One eternal and universal truth about education is that some students fail - that not all students will sufficiently grasp the material in the time allotted. Our award-winning professors seemed to have reached an uneasy truce with this fact of life. Some were philosophical, offering advice and "pearls of wisdom" to students, though they understood that a large part of students' learning was "up to them." Dr. H. found this to be the hardest part of his teaching. He anticipated that as many as 25% of his human anatomy classes would not earn a grade C or higher, and thus would have to repeat the course to remain in their programs. When students who were doing poorly asked for help, Dr H. was willing to spend hours with them. For example, he taught them how to stay optimistic while learning the huge lexicon of anatomy by focusing on positive achievements rather than negative (what they hadn't done) when they studied. With a group of students who were weak writers, he wrote his own model essay answers to each test question, gave them to the students, and asked them to revise their own for a higher grade to be averaged in. This unwillingness to accept human limitations is a mark of the excellent teacher.
Another quality of those who possess the intrapersonal intelligence of optimism is self-motivation, or "initiative." Although most faculty are called upon at some time to develop new courses, our teacher-scholars appear to relish the opportunity to create something new. They can often be found among those who are engaged in curricular "visioning" and "re-visioning." Curricular reform appears to be fun for them: It stimulates their creative juices and pushes them to explore new territories, to become the engaged learners that they seek to create. Recall, for example, that Professor H. took the initiative to enroll in a medical school anatomy course in order to prepare for his course in human anatomy, and he had developed another new course and a computer software anatomy atlas in the past few years; Professor G. was breaking new ground with a course on "Women in Mathematics"; Professor C. was the creator of a university apprenticeship system for lab assistants; and Professor D. taught a new university studies interdisciplinary course, "1950s-1990s, DŽjˆ Vu." Several of our case study subjects had also traveled all over the world on sabbaticals; Dr. R. had his own consulting business; and Dr. F. was busy professionally, assisting her professional organization in publishing proceedings of a conference on a website. All of these activities are evidence of initiative. These creative teachers could not resist the opportunity to play with the curriculum, to stir up the existing structures, and to push the boundaries of their disciplines, their professions, and their lives.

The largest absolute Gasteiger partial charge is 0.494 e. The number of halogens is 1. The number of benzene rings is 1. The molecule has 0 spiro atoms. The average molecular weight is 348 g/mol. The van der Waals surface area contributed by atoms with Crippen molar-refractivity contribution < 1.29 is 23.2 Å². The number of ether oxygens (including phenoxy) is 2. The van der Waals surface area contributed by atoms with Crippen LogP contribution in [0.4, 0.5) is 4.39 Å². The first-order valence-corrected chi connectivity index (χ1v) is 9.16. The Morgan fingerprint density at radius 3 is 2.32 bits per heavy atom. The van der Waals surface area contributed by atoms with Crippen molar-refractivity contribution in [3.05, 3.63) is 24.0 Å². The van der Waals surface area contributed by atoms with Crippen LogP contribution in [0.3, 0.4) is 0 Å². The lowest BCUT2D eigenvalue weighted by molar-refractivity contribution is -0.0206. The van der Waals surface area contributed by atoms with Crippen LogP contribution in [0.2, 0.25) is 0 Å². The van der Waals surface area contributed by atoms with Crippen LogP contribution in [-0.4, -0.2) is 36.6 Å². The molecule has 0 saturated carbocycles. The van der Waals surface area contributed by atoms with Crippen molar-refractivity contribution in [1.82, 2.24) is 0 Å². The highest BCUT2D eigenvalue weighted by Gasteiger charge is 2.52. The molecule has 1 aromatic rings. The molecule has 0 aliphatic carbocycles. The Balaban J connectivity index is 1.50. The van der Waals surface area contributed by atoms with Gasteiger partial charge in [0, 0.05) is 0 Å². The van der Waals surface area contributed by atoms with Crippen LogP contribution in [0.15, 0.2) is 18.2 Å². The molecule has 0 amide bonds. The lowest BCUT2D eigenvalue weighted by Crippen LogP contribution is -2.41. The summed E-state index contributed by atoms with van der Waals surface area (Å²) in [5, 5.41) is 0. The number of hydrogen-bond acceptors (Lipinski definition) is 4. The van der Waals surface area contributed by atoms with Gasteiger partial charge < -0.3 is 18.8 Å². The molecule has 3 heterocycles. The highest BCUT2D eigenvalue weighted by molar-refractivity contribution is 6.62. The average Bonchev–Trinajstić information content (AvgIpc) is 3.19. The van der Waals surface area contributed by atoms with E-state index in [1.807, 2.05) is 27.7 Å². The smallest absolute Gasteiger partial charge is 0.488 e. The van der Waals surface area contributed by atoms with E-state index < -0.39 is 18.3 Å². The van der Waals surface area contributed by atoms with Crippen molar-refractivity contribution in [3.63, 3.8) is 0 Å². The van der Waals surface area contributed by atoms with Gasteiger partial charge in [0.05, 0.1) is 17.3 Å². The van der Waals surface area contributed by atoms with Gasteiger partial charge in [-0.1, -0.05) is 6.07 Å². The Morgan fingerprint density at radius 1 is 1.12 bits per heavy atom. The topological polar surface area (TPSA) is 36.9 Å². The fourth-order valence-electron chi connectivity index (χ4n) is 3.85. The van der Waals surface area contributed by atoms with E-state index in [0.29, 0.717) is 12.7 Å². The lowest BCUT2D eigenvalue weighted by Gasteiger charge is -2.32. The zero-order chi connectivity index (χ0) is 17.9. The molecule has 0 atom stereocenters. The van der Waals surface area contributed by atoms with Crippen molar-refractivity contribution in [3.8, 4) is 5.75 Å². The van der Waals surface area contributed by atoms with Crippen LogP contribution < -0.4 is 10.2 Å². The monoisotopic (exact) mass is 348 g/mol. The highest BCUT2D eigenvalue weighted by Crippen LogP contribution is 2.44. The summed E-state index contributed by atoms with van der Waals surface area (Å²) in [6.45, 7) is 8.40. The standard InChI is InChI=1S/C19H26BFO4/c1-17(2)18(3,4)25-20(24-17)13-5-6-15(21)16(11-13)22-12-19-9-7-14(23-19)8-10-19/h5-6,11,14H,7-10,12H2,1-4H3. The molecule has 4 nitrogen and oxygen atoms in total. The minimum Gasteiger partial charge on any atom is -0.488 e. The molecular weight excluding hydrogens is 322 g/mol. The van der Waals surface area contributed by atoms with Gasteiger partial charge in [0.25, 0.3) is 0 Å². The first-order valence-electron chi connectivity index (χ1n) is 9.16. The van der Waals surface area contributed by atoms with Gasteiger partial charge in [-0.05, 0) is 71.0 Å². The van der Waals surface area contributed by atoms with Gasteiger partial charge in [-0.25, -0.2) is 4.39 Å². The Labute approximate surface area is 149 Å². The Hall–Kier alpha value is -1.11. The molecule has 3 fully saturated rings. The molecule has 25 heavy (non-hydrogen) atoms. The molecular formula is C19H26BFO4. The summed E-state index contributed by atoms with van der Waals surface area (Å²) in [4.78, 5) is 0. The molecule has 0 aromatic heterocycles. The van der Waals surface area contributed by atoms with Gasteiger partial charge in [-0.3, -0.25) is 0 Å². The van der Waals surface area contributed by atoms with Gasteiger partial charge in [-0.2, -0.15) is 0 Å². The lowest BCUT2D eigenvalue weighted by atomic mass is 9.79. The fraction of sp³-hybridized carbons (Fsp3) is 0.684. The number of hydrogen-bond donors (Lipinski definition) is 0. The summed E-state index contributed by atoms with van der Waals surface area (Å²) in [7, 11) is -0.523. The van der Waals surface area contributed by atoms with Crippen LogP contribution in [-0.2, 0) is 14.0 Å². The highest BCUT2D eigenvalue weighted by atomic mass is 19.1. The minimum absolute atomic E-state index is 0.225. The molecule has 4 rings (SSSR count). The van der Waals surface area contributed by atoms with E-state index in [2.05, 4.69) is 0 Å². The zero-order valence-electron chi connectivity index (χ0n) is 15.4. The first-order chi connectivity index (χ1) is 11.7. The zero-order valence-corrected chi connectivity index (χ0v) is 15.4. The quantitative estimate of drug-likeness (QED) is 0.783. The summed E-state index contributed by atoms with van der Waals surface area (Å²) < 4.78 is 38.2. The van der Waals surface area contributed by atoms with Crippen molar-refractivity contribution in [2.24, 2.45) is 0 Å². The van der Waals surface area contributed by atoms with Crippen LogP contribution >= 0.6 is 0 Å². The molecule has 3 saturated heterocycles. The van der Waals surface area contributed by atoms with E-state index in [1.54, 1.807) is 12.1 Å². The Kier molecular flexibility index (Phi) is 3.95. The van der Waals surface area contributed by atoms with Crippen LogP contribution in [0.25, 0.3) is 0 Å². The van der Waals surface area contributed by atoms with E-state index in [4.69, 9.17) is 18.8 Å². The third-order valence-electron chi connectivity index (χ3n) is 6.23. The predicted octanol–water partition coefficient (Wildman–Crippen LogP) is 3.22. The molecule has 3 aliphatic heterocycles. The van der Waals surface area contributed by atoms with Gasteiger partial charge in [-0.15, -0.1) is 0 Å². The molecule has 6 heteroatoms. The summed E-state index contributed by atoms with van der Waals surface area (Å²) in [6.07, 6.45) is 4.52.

It's in the TLC library, and you're welcome to borrow it.
Downloaded from the Tomorrow's Professor listserv, September 19, 2000. The except is from the chapter, "Distinguished Teaching: A new Way of Viewing the Character of Excellence," in Successful College Teaching: Problem Solving Strategies of Distinguished Professors (Allyn & Bacon, 1998, pp.112-115). Reprinted with permission.